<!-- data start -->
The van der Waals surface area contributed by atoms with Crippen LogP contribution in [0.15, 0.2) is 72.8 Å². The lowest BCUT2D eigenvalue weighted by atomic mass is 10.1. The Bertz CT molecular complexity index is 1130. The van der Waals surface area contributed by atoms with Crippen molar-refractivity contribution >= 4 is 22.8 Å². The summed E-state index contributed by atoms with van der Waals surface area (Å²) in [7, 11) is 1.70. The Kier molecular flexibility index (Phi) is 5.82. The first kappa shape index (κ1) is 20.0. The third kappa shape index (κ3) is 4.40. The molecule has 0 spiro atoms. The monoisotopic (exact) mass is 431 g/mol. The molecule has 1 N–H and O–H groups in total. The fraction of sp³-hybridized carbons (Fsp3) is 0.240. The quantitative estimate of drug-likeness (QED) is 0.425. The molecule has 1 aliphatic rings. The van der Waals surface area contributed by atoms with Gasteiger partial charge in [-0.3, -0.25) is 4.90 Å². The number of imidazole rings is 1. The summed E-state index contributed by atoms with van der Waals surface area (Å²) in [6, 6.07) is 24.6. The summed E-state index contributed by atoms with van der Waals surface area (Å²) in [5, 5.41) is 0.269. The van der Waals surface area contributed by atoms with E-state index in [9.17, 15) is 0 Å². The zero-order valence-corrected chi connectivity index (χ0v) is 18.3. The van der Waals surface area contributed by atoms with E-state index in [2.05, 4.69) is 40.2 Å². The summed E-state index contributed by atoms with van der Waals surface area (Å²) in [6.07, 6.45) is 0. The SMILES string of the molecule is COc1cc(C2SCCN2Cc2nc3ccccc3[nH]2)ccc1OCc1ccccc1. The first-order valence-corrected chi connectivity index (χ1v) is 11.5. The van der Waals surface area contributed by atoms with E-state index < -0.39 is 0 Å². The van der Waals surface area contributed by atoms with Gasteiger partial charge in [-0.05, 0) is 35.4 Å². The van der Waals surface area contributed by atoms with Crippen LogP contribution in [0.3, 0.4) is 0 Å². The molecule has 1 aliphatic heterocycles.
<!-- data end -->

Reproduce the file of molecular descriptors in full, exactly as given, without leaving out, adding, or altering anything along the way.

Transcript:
The van der Waals surface area contributed by atoms with Crippen LogP contribution in [0.15, 0.2) is 72.8 Å². The lowest BCUT2D eigenvalue weighted by atomic mass is 10.1. The Bertz CT molecular complexity index is 1130. The van der Waals surface area contributed by atoms with Crippen molar-refractivity contribution >= 4 is 22.8 Å². The summed E-state index contributed by atoms with van der Waals surface area (Å²) in [7, 11) is 1.70. The Kier molecular flexibility index (Phi) is 5.82. The first kappa shape index (κ1) is 20.0. The third kappa shape index (κ3) is 4.40. The molecule has 0 spiro atoms. The monoisotopic (exact) mass is 431 g/mol. The molecule has 1 N–H and O–H groups in total. The fraction of sp³-hybridized carbons (Fsp3) is 0.240. The quantitative estimate of drug-likeness (QED) is 0.425. The molecule has 1 aliphatic rings. The van der Waals surface area contributed by atoms with Gasteiger partial charge in [-0.3, -0.25) is 4.90 Å². The number of imidazole rings is 1. The summed E-state index contributed by atoms with van der Waals surface area (Å²) in [6, 6.07) is 24.6. The summed E-state index contributed by atoms with van der Waals surface area (Å²) in [5, 5.41) is 0.269. The van der Waals surface area contributed by atoms with E-state index in [9.17, 15) is 0 Å². The zero-order valence-corrected chi connectivity index (χ0v) is 18.3. The van der Waals surface area contributed by atoms with E-state index in [2.05, 4.69) is 40.2 Å². The summed E-state index contributed by atoms with van der Waals surface area (Å²) in [6.07, 6.45) is 0. The SMILES string of the molecule is COc1cc(C2SCCN2Cc2nc3ccccc3[nH]2)ccc1OCc1ccccc1. The first-order valence-corrected chi connectivity index (χ1v) is 11.5. The van der Waals surface area contributed by atoms with E-state index < -0.39 is 0 Å². The van der Waals surface area contributed by atoms with Gasteiger partial charge in [-0.05, 0) is 35.4 Å². The van der Waals surface area contributed by atoms with Crippen LogP contribution in [0.3, 0.4) is 0 Å². The molecule has 1 aliphatic heterocycles.